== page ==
A month or so ago Baroness Susan Greenfield chaired the judging panel of the Women of the Future Awards, a cohort of creative talent determined to break all kinds of barriers and ceilings, glass or otherwise. Yesterday her Guardian article focused on the global imperative of drawing on the expertise of teachers and scientists to deliver a creative future through the next generation of learners.
Coincidentally, a report commissioned by the Arts Council and Cannon, sponsors of the new arts awards for young people, highlighted the confusion in the understanding of employers about creativity as a skill for the workforce. Their view was that creativity was not a valuable or valued commodity. A little deeper analysis, however, revealed that their definition of creativity was more likely to be equated with unconventional dress or divergent behaviour rather than the capacity to make new connections between ideas or to think creatively to solve problems. This mis-understanding is sometimes compounded by the association between creativity and the arts; indeed the AC report was designed to show how young people taking part in the arts award scheme are better equipped for the world of work through the development of personal attributes like self-confidence and determination.
Susan Greenfield contributed to the NACCCE committee that reported in 1999 with All Our Futures. In her article she repeats the definition that underpinned the recommendations that in turn led to Creative Partnerships – 'creativity is imaginative activity fashioned so as to produce outcomes that are both original and of value'. Its Chair, Ken Robinson, regularly uses a similar formula – 'creativity is applied imagination; and innovation is applied creativity'.
As Director of the Institute for the Future of the Mind Susan Greenfield is naturally interested in the psychology of creativity. In the Ignite! programme, now an independent organisation following its three year action research phase as part of NESTA, we look for the characteristics of creative thinkers; we believe we can identify them; and further, having identified them, we believe that we can increase the capacities of mind and behaviour that underpin them. Susan Greenfield also refers to the creative abilities of dyslexics notably their capacity to develop a different system of connectivity in the brain and a talent to 'see the whole picture.'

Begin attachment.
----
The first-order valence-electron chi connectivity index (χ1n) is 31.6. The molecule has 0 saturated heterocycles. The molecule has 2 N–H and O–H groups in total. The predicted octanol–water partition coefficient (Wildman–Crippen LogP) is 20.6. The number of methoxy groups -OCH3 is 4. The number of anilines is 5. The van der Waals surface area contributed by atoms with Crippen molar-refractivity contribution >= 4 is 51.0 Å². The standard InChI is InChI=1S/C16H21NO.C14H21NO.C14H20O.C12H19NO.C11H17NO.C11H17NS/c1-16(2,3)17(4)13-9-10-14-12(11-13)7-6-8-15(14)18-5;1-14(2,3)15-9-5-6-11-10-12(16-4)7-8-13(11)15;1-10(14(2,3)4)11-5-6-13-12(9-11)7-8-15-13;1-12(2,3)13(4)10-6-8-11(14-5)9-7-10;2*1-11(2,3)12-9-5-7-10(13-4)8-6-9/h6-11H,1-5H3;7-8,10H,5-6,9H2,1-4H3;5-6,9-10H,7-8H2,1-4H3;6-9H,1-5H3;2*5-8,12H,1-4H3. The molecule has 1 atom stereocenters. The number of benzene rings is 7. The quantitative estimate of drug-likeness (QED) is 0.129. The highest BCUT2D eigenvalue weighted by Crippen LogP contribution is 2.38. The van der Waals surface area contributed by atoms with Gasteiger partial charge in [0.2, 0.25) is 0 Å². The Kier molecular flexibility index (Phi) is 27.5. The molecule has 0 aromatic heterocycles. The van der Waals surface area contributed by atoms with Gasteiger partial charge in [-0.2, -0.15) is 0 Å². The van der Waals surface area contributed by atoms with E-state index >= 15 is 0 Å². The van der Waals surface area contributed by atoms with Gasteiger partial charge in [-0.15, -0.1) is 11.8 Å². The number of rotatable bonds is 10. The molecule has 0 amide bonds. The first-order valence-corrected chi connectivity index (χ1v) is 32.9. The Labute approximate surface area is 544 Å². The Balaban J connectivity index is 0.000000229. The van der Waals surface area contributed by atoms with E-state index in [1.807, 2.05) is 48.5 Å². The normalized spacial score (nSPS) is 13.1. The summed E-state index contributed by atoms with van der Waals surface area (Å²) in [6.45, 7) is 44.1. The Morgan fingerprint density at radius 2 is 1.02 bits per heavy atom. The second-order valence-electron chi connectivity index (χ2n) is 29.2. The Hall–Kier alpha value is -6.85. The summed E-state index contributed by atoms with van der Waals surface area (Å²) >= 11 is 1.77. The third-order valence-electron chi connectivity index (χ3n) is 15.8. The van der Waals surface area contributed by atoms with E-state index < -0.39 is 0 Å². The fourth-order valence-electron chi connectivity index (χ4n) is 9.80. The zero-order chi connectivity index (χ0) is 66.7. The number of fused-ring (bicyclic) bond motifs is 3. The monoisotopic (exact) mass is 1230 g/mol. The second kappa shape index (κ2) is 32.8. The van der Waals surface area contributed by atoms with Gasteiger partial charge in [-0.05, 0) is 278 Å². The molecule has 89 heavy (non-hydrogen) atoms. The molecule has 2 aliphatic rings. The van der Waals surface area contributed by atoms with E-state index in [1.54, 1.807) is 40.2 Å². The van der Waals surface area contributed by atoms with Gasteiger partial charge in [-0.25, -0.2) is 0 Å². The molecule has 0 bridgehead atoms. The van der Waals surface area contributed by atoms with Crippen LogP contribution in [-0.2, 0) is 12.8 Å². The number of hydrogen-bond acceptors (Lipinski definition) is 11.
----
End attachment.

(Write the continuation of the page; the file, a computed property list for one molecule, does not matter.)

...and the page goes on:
We in the Ignite! programme would concur in so far as one of the characteristics of creative thinkers is the capacity to see relationships, and through the imagination to make connections. And for some creative thinkers, we acknowledge that their divergent ideas are often not recognised for what they are, or, if they are recognised, then they are not nurtured appropriately.
Seeing relationships between different realms of ideas and then making the connections to create a new and original idea (as per NACCCE's definition) is what informs many creative disciplines.. and we are not simply referring to art or the creative industries. This creativity manifests itself in disciplines, sectors, realms such as analogy (this is like that, and therefore...), bio-mimetics (applying the patterns or features of the natural world to the human condition), sci-art, humour, surrealism, double-entendre, materials science, product or systems design, invention.
And as illustrations, think of the invention of velcro (George de Mestrel connected the idea of burrs sticking to his dog's coat to the idea of a new fastening); or Picasso's head of a bull created from a bicycle saddle and handlebars; or the invention of a fridge that works by evaporation and which can therefore keep pharmaceutical products longer in conditions where there is no electricity supply. This latter connected idea is what contributed to Emily Cummins, a young Ignite! Creative Spark, winning the title of Technology Woman of the Future at the awards ceremony supervised by Susan Greenfield just a month ago.
Using the imagination to make connections is but one capacity of the creative mind; there are several others, and there are factors and conditions and activities that encourage or inhibit their development. As Susan Greenfield correctly points out, as technology builds the platforms of social online networks we need to emphasise and develop the potential for creativity and creative thinking that can be realised through increased interactions, and thereby meet the global education challenge.